Background: Urban air pollution has a negative effect on respiratory disorders. We investigated the associations between daily sales of respiratory medication and air pollutants in the Brussels-Capital Region between 2005 and 2011.
Methods: We used over-dispersed Poisson Generalized Linear Models to regress daily individual reimbursement data of prescribed asthma and COPD medication from the social security database against each subject’s residential exposure to outdoor particulate matter (PM10) or NO2 estimated, by interpolation from monitoring stations. We calculated cumulative risk ratios (RR) and their 95% confidence intervals (CI) for interquartile ranges (IQR) of exposure for different windows of past exposure for the entire population and for seven age groups.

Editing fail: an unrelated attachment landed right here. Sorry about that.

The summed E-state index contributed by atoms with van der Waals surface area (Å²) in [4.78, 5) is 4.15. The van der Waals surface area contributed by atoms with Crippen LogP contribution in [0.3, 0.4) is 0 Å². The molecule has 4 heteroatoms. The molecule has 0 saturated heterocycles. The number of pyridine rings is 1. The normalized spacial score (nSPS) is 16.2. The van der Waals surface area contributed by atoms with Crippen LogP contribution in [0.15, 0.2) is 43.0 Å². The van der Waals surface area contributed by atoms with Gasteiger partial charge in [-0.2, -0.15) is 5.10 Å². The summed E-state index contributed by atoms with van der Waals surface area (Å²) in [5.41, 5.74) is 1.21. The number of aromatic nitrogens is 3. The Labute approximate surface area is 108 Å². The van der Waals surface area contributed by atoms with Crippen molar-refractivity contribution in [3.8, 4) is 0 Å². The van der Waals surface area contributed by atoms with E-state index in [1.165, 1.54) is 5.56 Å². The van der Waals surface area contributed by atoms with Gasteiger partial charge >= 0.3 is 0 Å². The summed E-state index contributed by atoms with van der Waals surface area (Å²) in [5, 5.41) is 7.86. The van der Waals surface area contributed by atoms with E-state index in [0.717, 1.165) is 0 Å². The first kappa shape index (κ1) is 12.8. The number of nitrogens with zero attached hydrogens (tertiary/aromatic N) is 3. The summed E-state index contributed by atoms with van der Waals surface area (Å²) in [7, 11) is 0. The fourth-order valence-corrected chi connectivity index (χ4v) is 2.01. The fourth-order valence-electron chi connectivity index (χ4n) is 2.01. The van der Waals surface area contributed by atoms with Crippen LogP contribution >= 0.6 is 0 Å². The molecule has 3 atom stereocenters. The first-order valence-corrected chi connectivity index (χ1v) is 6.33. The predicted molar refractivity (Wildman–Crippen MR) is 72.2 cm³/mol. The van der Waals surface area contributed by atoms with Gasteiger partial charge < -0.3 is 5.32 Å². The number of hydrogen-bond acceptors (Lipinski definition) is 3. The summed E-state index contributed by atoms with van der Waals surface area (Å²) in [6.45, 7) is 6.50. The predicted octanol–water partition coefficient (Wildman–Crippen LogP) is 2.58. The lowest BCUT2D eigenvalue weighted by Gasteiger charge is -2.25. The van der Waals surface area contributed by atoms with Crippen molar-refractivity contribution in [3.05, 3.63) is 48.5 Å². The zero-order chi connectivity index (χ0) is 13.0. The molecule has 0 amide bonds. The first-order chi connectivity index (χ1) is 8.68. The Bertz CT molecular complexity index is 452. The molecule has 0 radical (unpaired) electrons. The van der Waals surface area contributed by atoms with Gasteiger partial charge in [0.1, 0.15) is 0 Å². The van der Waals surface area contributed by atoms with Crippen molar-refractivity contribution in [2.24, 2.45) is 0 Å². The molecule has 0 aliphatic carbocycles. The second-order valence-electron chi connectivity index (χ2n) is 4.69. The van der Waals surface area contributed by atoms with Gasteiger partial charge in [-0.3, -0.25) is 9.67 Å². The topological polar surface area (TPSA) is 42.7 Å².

Results: Median daily concentrations of PM10 and NO2 were 25µg/m3 (IQR=17.1) and 38µg/m3 (IQR=20.5), respectively. PM10 was associated with daily medication sales among individuals aged 13 to 64 y. For NO2, significant associations were observed among all age groups except >84 y. The highest RR were observed for NO2, among adolescents, including three weeks lags (RR=1.187 95%CI: 1.097-1.285).
Conclusion: The associations found between temporal changes in exposure to air pollutants and daily sales of respiratory medication in Brussels indicate that urban air pollution contributes to asthma and COPD morbidity in the general population.
|Conference||European Respiratory Society 2016|
|Periode||3/09/16 → 7/09/16|